New Delhi, February 18: The Uttar Pradesh Government on Friday told the Supreme Court that it has withdrawn recovery notices issued against anti-CAA protestors to recover the damage caused to public properties. After the UP Government apprised the court about withdrawing recovery notices, a bench of Justices DY Chandrachud and Surya Kant directed the UP government to refund the recoveries made till now.

Appearing for Uttar Pradesh, Additional Advocate General Garima Prashad told the top court that the state government has withdrawn recovery notices through government orders on February 14 and February 15 in cases of alleged destruction of public property. The court said that in view of the statement given by the UP government, nothing further survives in the matter.

However, the court granted liberty to the UP government to proceed in accordance with the law that is the state legislation. The SC also clarified that the Model Code of Conduct does not stop from the state following laws. The Supreme Court had earlier asked the Uttar Pradesh government to withdraw the recovery notices issued to the alleged anti-CAA protestors in December 2019 while observing that the proceedings were contrary to the law laid down by it. Yogi Adityanath Govt Withdraws Notice to Anti-CAA Protesters Seeking To Recover Damages in Uttar Pradesh.

The bench had earlier observed that the government acted like a "complainant, adjudicator and prosecutor" by itself in conducting the proceedings to attach the properties of the accused.

The apex court was hearing a plea seeking quashing of the recovery notices issued by the Uttar Pradesh administration to recover the damage caused to public properties in connection with protests against the Citizenship (Amendment) Act in the state.

The petition was filed by advocate Parvez Arif Titu who sought direction for setting up an independent judicial enquiry to probe the incidents that occurred during the protests against the CAA-NRC in Uttar Pradesh.

Uttar Pradesh had earlier apprised the top court that 106 FIRs were registered against 833 rioters in the State and 274 recovery notices were issued against them and out of the 274 notices, recovery orders were passed in 236 while 38 cases were closed. Prashad had also revealed that these orders were passed by Additional District Magistrates. She also said that under the new law notified in 2020, claim tribunals have been constituted which are headed by retired district judges, and earlier they were headed by Additional District Magistrates (ADMs).

To this, the bench had said that the Supreme Court has passed two judgements in 2009 and 2018, which said that judicial officers should be appointed in claim tribunals instead of State appointed ADMs.

Earlier, the Uttar Pradesh government had told the apex court that property damage claims tribunals have been set up to adjudicate the claims of private individuals and government authorities for compensation for the destruction of property during anti-CAA protests and riots in the state. The tribunals were constituted under the Uttar Pradesh Recovery of Damage to Public and Private Property Law, 2020.

Last year, the apex court had asked the State government not to take action on earlier notices sent to the alleged protestors by the district administration for recovering losses caused by damage to public property during the anti-CAA agitations in the state.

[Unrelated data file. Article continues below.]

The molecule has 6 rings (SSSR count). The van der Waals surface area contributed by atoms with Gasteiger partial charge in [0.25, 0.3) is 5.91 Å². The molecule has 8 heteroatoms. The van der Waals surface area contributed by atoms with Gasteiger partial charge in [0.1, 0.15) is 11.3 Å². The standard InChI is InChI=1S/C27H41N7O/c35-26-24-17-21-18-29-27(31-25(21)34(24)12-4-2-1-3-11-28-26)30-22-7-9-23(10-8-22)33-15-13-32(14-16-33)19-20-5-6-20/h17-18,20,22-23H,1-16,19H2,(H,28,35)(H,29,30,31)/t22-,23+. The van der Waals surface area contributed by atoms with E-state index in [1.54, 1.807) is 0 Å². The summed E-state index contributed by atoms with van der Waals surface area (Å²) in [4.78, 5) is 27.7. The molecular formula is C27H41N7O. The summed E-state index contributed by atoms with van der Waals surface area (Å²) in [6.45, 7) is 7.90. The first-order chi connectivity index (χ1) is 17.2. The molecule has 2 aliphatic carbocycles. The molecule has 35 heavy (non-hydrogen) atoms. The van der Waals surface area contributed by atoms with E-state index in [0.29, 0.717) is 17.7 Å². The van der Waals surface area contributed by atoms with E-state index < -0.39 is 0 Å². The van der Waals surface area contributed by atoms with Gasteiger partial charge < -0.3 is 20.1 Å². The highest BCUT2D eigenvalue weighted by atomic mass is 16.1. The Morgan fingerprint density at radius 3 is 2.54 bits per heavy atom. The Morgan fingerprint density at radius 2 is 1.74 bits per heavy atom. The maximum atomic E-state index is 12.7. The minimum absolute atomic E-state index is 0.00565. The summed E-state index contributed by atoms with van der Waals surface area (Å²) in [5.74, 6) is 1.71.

The plea stated that the Uttar Pradesh government has appointed an additional district magistrate to deal with the process of notices for recovering damages for loss of public property during protests against the CAA whereas the guidelines laid down by the top court stipulated that retired judges should deal with the matter.

The petition further submitted that notices have been sent in Uttar Pradesh in an "arbitrary manner" against a person, who had died six years ago at the age of 94. The notices were issued to two others who are aged above 90, the plea claimed.

Seeking a stay on notices, the petition stated that notices have been sent to persons who have not been booked under any penal provisions and no details of FIR or any criminal offences have been made out against them. It was contended that recovery notices were based on an Allahabad High Court judgement passed in 2010 which is in "violation of the guidelines" passed by the Supreme Court in a 2009 judgment which was later re-affirmed in a 2018 verdict.

The plea, filed through advocate Nilofar Khan, stated, "The contradiction is that while the Supreme Court in 2009 put the onus of assessment of damages and recovery from the accused on High Courts of every state, whereas the Allahabad High Court had issued guidelines in 2010 judgement that let the state government to undertake these processes to recover damages, which has serious implications".

The petition also sought direction from the Uttar Pradesh government to follow the procedure as per the 2009 and 2018 guidelines of the top court while claiming damages to recover the losses caused to public property during such protests.

925 persons, who have been arrested so far in connection with the violent protests, may not get bail easily in Uttar Pradesh till they pay up for the losses as they have to be given conditional bail only after they deposit the amount, petitioner had added.

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